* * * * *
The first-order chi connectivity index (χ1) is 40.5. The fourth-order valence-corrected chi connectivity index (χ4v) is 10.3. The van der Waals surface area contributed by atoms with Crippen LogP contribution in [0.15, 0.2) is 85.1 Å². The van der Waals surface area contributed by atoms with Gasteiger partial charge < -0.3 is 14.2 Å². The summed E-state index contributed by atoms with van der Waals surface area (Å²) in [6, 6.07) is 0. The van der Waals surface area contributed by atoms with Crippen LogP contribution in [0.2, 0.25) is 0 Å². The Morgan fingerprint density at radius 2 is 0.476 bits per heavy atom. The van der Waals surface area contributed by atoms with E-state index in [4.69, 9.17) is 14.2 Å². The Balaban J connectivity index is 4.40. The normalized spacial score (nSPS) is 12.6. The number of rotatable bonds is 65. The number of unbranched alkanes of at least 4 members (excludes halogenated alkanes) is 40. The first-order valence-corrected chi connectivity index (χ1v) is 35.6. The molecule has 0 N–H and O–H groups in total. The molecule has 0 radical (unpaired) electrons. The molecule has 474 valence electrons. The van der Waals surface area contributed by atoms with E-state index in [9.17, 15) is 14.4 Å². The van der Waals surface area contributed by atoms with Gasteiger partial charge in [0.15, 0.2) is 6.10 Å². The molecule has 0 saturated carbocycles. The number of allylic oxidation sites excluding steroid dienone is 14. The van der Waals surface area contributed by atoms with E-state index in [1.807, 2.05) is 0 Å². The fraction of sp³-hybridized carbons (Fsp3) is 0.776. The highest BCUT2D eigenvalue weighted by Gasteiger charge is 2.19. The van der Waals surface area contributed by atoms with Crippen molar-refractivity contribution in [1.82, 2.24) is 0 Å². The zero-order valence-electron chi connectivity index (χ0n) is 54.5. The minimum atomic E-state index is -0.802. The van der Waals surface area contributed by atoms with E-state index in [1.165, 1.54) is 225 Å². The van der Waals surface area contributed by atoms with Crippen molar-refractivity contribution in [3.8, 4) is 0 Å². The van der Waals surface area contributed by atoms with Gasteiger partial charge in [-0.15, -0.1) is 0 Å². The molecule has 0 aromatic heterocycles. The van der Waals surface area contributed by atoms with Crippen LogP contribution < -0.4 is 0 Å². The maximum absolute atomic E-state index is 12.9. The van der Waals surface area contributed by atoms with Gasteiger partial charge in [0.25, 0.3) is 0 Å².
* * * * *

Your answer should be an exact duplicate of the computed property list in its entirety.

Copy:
The first-order chi connectivity index (χ1) is 40.5. The fourth-order valence-corrected chi connectivity index (χ4v) is 10.3. The van der Waals surface area contributed by atoms with Crippen LogP contribution in [0.15, 0.2) is 85.1 Å². The van der Waals surface area contributed by atoms with Gasteiger partial charge < -0.3 is 14.2 Å². The summed E-state index contributed by atoms with van der Waals surface area (Å²) in [6, 6.07) is 0. The van der Waals surface area contributed by atoms with Crippen LogP contribution in [0.2, 0.25) is 0 Å². The Morgan fingerprint density at radius 2 is 0.476 bits per heavy atom. The van der Waals surface area contributed by atoms with E-state index in [4.69, 9.17) is 14.2 Å². The Balaban J connectivity index is 4.40. The normalized spacial score (nSPS) is 12.6. The number of rotatable bonds is 65. The number of unbranched alkanes of at least 4 members (excludes halogenated alkanes) is 40. The first-order valence-corrected chi connectivity index (χ1v) is 35.6. The molecule has 0 N–H and O–H groups in total. The molecule has 0 radical (unpaired) electrons. The molecule has 474 valence electrons. The van der Waals surface area contributed by atoms with E-state index in [9.17, 15) is 14.4 Å². The van der Waals surface area contributed by atoms with Gasteiger partial charge in [0.15, 0.2) is 6.10 Å². The molecule has 0 saturated carbocycles. The number of allylic oxidation sites excluding steroid dienone is 14. The van der Waals surface area contributed by atoms with E-state index in [1.807, 2.05) is 0 Å². The fraction of sp³-hybridized carbons (Fsp3) is 0.776. The highest BCUT2D eigenvalue weighted by Gasteiger charge is 2.19. The van der Waals surface area contributed by atoms with Crippen molar-refractivity contribution in [1.82, 2.24) is 0 Å². The zero-order valence-electron chi connectivity index (χ0n) is 54.5. The minimum atomic E-state index is -0.802. The van der Waals surface area contributed by atoms with E-state index in [1.165, 1.54) is 225 Å². The van der Waals surface area contributed by atoms with Crippen molar-refractivity contribution in [3.8, 4) is 0 Å². The van der Waals surface area contributed by atoms with Gasteiger partial charge in [-0.15, -0.1) is 0 Å². The molecule has 0 aromatic heterocycles. The van der Waals surface area contributed by atoms with Crippen LogP contribution < -0.4 is 0 Å². The maximum absolute atomic E-state index is 12.9. The van der Waals surface area contributed by atoms with Gasteiger partial charge in [0.25, 0.3) is 0 Å².